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Will contest after boxer's death is a reminder for all of us

Proper estate planning is not rushed. It is a process that happens continually over time. When circumstances change - such as a new marriage or divorce -- it is necessary to address those changes in your estate plan. Such changes typically include a change in marital status. It is normal for New Jersey residents to want to rethink the beneficiaries on their accounts when they have just entered into a new marriage, or when they have just gone through a divorce.

In such instances, it is a good idea to ensure that your wishes are clearly laid out and that close family members and the executor of your estate are aware of your wishes. Once you have passed on, it will be very difficult for loved ones to know exactly what your wishes were without well-documented directions and a properly drafted will. By that same token, it is very important to make sure that everyone knows where you keep your signed will.

The recent alleged suicide of Arturo Gatti, a well-known boxer, has left the beneficiaries of his estate in question. Apparently, his family says that in 2007, Gatti signed a will drafted in New Jersey leaving his assets to his mother and his daughter. Unfortunately, the family cannot find a signed copy of this will. It is possible that it is sitting in a storage locker in New Jersey somewhere or possibly at his home in Montreal.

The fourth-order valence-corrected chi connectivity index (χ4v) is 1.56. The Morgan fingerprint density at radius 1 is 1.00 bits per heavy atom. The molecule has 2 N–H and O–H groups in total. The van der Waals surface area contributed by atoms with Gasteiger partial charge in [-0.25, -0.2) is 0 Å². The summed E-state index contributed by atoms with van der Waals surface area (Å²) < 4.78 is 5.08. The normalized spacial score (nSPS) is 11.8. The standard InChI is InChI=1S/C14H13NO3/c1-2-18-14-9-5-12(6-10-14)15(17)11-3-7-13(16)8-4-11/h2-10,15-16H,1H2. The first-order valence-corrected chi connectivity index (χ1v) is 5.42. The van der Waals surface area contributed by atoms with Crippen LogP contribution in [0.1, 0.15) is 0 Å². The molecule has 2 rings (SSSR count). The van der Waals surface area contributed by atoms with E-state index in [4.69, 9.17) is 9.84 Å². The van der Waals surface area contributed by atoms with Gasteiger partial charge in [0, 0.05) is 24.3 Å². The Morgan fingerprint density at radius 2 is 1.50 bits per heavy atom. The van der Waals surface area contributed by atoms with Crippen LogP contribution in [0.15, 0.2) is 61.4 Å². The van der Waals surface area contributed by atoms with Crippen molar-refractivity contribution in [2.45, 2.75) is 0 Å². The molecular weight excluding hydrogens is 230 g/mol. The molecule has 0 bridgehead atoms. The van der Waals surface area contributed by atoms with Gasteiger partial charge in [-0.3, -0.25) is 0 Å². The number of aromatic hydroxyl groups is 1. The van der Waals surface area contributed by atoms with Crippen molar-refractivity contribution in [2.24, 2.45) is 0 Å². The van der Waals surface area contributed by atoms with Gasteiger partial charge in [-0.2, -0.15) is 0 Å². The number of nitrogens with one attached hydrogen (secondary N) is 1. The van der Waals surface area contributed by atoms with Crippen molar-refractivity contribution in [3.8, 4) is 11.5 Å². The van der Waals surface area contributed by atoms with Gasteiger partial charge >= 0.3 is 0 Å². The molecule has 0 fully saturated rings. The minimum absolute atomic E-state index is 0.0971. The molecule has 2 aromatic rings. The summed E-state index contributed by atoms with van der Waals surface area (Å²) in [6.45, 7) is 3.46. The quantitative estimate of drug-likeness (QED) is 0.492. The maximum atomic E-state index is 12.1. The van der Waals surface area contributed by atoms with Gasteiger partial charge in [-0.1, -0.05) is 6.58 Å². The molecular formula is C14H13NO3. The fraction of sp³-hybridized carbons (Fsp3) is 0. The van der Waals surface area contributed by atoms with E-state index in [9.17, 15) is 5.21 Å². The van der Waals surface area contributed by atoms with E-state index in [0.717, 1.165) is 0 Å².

The reason it is vital for the family to find a copy of his signed will from 2007 is that they are now battling his current wife for the assets in his estate, valued at about $3.4 million.

This is because the family does not believe that his death was a suicide, and questions remain as to whether his wife had any involvement in his death. They are especially suspicious because just three weeks before he died, the 37-year-old signed a new will leaving his new wife everything and leaving nothing to his daughter from a prior relationship.

Instead, family members hope that the boxer's son, who was born after 2007, and daughter can split the estate after other expenses are paid. However, without evidence of a validly executed prior will, they face an uphill legal battle.

This story is a very important reminder for New Jersey residents to ensure that their will is in a safe, but accessible place, where loved ones will be able to find it when the time comes.

Source: montreal.ctv.ca, "Brother of late boxer Gatti wants fortune left to kids," Sept. 19, 2011

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